Healthcare workers stand strong during lockout

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Workers at Sunrise House, an addiction treatment center in Lafayette, N.J., planned a three-day strike on May 24 to protest unfair labor practices by their employer, American Addiction Centers, but are instead dealing with a lockout.

"I thought there was potential for them to take us seriously, but this reinforces what we already knew: They care more about profits than their patients, "says Sheila Schicker, a nurse at Sunrise House.

The lockout at Sunrise House has disrupted the treatment of patients, who were uprooted and transferred to other facilities. Transferring patients out of the facility interrupts care, says Schicker, who notes that many patients who didn't want to be transferred elected to forgo treatment and return home.

Sunrise House workers locked out

Sunrise House employs 120 nurses, counselors, housekeepers, maintenance workers, dietary aides and secretaries. They voted to join Health Professionals and Allied Employees in June 2016.

"If we hadn't voted for the union, we'd be in a worse situation," says Daniel Jodexnis, a detox counselor at Sunrise House. "There is a total lack of concern for clients and staff."

The workers' strategy for the three-day strike was to highlight the bad behavior of the employer, American Addiction Centers, a national for-profit chain. AAC has failed to bargain in good faith and refuses to address dangerous working conditions at the facility. It is also under investigation by the Occupational Safety and Health Administration for complaints about working conditions.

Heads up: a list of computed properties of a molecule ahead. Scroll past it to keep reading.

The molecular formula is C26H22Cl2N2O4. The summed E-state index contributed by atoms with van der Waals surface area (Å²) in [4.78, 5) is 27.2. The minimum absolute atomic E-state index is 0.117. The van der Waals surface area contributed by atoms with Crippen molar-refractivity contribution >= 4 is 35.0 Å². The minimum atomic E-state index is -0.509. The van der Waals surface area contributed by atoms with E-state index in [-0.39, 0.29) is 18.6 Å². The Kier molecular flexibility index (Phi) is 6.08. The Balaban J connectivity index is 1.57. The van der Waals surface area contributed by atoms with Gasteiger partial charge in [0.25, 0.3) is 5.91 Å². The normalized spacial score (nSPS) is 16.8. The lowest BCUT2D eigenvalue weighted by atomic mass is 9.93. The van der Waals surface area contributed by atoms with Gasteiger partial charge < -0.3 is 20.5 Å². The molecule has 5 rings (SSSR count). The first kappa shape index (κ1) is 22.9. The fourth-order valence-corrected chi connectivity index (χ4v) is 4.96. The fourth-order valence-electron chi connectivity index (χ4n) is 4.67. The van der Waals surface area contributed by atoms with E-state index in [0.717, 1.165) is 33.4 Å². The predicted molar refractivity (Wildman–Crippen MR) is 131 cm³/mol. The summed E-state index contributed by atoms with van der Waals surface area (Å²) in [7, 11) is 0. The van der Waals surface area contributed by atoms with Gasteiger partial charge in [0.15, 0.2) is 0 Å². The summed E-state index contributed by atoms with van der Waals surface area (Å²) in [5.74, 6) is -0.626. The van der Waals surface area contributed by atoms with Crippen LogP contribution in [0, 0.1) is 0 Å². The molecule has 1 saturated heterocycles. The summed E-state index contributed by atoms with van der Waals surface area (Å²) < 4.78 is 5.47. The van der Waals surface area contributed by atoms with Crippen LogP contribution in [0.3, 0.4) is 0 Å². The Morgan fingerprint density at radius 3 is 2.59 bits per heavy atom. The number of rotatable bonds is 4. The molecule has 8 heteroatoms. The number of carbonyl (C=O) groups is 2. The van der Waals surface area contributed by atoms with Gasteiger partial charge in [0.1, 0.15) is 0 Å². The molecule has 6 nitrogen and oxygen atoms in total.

For nearly a year, HPAE has been working to negotiate a first contract for the nurses and health professionals at the facility.

"It's been a long road," says Linda Fescine, a counselor at Sunrise House. "We have tentative agreements on some of the little things, but we're still working on the big stuff—the three essential things that will make this place better."

The major issues for Sunrise House workers are staffing, health and safety, and compensation, all of which are insufficient, workers say. Management at AAC has refused to offer satisfactory improvements in any of those areas.

"Their action is an affront to workers, but also to the residents in need of safe and effective treatment. Despite the lockout, we will continue to bargain for a contract that protects patients and workers," says HPAE President Ann Twomey, who also is an AFT vice president.

Workers continue to rally daily in front of the facility. On May 30, they were joined by AFT President Randi Weingarten and Phil Murphy, who is running for governor in New Jersey. The leaders were there to show support for the workers, and to demand that management stop violating the labor law and negotiate a fair contract. Weingarten decried AAC's overriding focus on profit, pointing out that AAC can do the "right thing" and make Sunrise House a facility that provides high-quality care for the clients as well as good working conditions for the staff. Noting how important an issue opioid addiction has become, Murphy urged AAC to go back to the bargaining table and negotiate a fair contract so treatment at the facility can resume.

"It's great to see that people care about our patients and the way the staff is treated," says Katherine Vaughn, a nurse at Sunrise House. "I know that AAC is hoping that we will give up, but we will never give up."

"We are strong, and we stand united," says Schicker. "We will stay until this is resolved."

[Adrienne Coles, HPAE press release]